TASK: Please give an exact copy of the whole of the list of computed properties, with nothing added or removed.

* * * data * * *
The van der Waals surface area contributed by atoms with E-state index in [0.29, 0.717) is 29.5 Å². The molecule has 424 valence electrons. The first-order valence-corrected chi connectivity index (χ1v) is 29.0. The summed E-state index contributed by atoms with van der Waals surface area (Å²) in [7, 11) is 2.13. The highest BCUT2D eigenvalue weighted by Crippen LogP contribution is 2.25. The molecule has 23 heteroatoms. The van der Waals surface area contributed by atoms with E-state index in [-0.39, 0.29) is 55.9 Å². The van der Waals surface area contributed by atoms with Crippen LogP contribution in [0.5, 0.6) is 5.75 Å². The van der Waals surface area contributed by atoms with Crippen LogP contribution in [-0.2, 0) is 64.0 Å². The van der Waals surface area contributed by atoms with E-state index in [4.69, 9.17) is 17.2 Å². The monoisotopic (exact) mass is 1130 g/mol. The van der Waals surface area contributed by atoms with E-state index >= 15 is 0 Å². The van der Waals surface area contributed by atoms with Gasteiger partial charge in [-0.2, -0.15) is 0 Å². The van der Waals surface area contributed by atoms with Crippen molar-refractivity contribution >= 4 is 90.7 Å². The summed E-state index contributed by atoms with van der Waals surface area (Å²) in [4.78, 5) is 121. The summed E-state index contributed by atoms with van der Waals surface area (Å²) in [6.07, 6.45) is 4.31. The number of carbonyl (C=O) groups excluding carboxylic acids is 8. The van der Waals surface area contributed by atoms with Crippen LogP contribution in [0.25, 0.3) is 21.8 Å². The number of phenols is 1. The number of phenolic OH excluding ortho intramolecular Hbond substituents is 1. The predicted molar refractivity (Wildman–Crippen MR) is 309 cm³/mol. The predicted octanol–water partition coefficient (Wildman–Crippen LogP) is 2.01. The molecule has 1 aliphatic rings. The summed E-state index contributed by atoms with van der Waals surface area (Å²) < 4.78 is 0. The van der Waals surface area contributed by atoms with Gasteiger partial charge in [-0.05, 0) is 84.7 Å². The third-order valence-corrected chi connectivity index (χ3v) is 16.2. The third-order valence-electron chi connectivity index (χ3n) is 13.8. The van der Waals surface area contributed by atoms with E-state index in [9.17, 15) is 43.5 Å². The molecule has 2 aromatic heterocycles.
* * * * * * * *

The van der Waals surface area contributed by atoms with E-state index in [0.29, 0.717) is 29.5 Å². The molecule has 424 valence electrons. The first-order valence-corrected chi connectivity index (χ1v) is 29.0. The summed E-state index contributed by atoms with van der Waals surface area (Å²) in [7, 11) is 2.13. The highest BCUT2D eigenvalue weighted by Crippen LogP contribution is 2.25. The molecule has 23 heteroatoms. The van der Waals surface area contributed by atoms with E-state index in [-0.39, 0.29) is 55.9 Å². The van der Waals surface area contributed by atoms with Crippen LogP contribution in [0.5, 0.6) is 5.75 Å². The van der Waals surface area contributed by atoms with Crippen LogP contribution in [-0.2, 0) is 64.0 Å². The van der Waals surface area contributed by atoms with E-state index in [4.69, 9.17) is 17.2 Å². The monoisotopic (exact) mass is 1130 g/mol. The van der Waals surface area contributed by atoms with E-state index >= 15 is 0 Å². The van der Waals surface area contributed by atoms with Gasteiger partial charge in [-0.2, -0.15) is 0 Å². The van der Waals surface area contributed by atoms with Crippen molar-refractivity contribution >= 4 is 90.7 Å². The summed E-state index contributed by atoms with van der Waals surface area (Å²) in [4.78, 5) is 121. The summed E-state index contributed by atoms with van der Waals surface area (Å²) in [6.07, 6.45) is 4.31. The number of carbonyl (C=O) groups excluding carboxylic acids is 8. The van der Waals surface area contributed by atoms with Crippen LogP contribution in [0.25, 0.3) is 21.8 Å². The number of phenols is 1. The number of phenolic OH excluding ortho intramolecular Hbond substituents is 1. The predicted molar refractivity (Wildman–Crippen MR) is 309 cm³/mol. The predicted octanol–water partition coefficient (Wildman–Crippen LogP) is 2.01. The molecule has 1 aliphatic rings. The summed E-state index contributed by atoms with van der Waals surface area (Å²) < 4.78 is 0. The van der Waals surface area contributed by atoms with Gasteiger partial charge in [-0.05, 0) is 84.7 Å². The third-order valence-corrected chi connectivity index (χ3v) is 16.2. The third-order valence-electron chi connectivity index (χ3n) is 13.8. The van der Waals surface area contributed by atoms with E-state index in [9.17, 15) is 43.5 Å². The molecule has 2 aromatic heterocycles.